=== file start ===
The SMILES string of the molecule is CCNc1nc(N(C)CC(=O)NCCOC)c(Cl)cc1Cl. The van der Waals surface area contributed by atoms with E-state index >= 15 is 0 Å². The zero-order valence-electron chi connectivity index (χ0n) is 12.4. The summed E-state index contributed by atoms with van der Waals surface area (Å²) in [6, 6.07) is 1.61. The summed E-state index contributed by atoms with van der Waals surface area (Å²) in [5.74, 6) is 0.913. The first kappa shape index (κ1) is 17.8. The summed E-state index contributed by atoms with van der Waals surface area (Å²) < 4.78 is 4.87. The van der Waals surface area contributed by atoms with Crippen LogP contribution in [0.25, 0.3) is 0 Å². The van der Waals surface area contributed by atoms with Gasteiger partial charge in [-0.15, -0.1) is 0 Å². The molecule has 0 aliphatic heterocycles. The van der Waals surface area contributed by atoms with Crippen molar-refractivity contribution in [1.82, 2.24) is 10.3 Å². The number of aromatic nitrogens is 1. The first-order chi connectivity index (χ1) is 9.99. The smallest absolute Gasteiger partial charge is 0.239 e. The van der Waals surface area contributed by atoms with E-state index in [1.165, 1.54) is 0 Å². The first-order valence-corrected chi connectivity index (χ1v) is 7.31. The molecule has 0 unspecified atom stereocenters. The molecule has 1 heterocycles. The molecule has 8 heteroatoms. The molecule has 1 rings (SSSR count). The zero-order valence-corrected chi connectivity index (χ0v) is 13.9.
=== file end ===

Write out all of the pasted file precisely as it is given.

The SMILES string of the molecule is CCNc1nc(N(C)CC(=O)NCCOC)c(Cl)cc1Cl. The van der Waals surface area contributed by atoms with E-state index >= 15 is 0 Å². The zero-order valence-electron chi connectivity index (χ0n) is 12.4. The summed E-state index contributed by atoms with van der Waals surface area (Å²) in [6, 6.07) is 1.61. The summed E-state index contributed by atoms with van der Waals surface area (Å²) in [5.74, 6) is 0.913. The first kappa shape index (κ1) is 17.8. The summed E-state index contributed by atoms with van der Waals surface area (Å²) < 4.78 is 4.87. The van der Waals surface area contributed by atoms with Crippen LogP contribution in [0.25, 0.3) is 0 Å². The van der Waals surface area contributed by atoms with Gasteiger partial charge in [-0.15, -0.1) is 0 Å². The molecule has 0 aliphatic heterocycles. The van der Waals surface area contributed by atoms with Crippen molar-refractivity contribution in [1.82, 2.24) is 10.3 Å². The number of aromatic nitrogens is 1. The first-order chi connectivity index (χ1) is 9.99. The smallest absolute Gasteiger partial charge is 0.239 e. The van der Waals surface area contributed by atoms with E-state index in [1.165, 1.54) is 0 Å². The first-order valence-corrected chi connectivity index (χ1v) is 7.31. The molecule has 0 unspecified atom stereocenters. The molecule has 1 heterocycles. The molecule has 8 heteroatoms. The molecule has 1 rings (SSSR count). The zero-order valence-corrected chi connectivity index (χ0v) is 13.9.